First of all, consider yourself lucky that you are one of the few remaining workers in Canada that can still count on a pension plan at work. The once common defined benefit pension plan that paid out a guaranteed amount to a retiree every year until death is quickly dying out. In its place, most employers will offer to match any retirement contributions you make to your RRSP, up to a certain amount and then it’s up to you to decide what to do with this savings.
If you are extra lucky, your defined benefit pension pension also increases its yearly payment to you based on the rate of inflation. An “indexed” pension is the gold standard and very few people have one.
To answer the question above: if you have an indexed pension plan and you will have qualified for a full pension, usually after 30+ years of continuous service, there is no need to save further for retirement. Pensions use different methods of determining what your yearly payment will be, but after 30+ years of working, your pension will most likely be around 60% of your working years income. This is more than the 50% rule that we are striving for, so you don’t need any other savings.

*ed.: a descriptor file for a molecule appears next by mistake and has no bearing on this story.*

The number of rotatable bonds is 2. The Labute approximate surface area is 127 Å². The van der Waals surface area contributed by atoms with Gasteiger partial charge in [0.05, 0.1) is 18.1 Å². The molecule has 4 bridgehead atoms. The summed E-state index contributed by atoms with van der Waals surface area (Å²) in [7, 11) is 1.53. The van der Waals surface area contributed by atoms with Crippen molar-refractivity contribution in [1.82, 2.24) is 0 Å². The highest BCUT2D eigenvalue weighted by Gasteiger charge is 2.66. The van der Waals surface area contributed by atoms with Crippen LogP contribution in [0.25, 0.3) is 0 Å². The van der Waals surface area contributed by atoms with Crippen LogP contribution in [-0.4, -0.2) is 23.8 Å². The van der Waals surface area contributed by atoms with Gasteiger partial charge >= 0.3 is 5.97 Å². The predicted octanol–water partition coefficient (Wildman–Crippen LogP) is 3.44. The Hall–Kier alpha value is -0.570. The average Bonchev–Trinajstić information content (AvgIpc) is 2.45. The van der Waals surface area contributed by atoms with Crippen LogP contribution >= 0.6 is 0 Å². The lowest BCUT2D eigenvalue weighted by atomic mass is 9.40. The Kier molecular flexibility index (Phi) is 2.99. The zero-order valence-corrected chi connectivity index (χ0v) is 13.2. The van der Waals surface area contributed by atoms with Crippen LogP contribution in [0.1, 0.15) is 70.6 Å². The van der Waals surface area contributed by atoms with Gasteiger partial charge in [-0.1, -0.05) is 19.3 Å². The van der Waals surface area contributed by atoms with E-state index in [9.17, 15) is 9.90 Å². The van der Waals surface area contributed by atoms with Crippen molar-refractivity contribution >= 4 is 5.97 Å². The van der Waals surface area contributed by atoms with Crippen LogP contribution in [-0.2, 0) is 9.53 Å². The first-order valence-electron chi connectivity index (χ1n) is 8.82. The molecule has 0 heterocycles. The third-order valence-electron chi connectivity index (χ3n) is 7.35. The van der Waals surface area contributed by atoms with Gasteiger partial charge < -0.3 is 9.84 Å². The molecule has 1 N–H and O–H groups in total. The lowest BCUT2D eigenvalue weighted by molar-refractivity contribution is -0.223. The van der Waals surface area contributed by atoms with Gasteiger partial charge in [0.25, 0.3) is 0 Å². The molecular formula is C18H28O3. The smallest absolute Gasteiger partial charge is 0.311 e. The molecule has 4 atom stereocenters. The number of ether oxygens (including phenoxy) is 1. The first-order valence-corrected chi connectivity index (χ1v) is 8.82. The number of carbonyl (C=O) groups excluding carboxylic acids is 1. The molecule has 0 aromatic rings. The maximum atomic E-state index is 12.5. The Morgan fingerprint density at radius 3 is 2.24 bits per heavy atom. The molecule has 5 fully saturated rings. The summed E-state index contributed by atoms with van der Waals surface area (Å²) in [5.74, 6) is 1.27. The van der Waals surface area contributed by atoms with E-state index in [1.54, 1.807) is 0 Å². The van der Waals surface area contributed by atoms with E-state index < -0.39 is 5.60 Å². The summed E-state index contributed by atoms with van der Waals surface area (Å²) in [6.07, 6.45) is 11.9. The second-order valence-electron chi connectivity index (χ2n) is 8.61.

Just make sure you have paid off all your debts, including your mortgage before your retire.
If you do not have enough qualifying years for a full pension, because you started your career late or took time off to raise a family, you may or may not need to suplement your pension plan savings to make sure you have enough to retire comfortably.
I’m a department head for a high school in Toronto. I graduated from the Ivey School of Business at Western University and have been a DIY investor for over 20 years.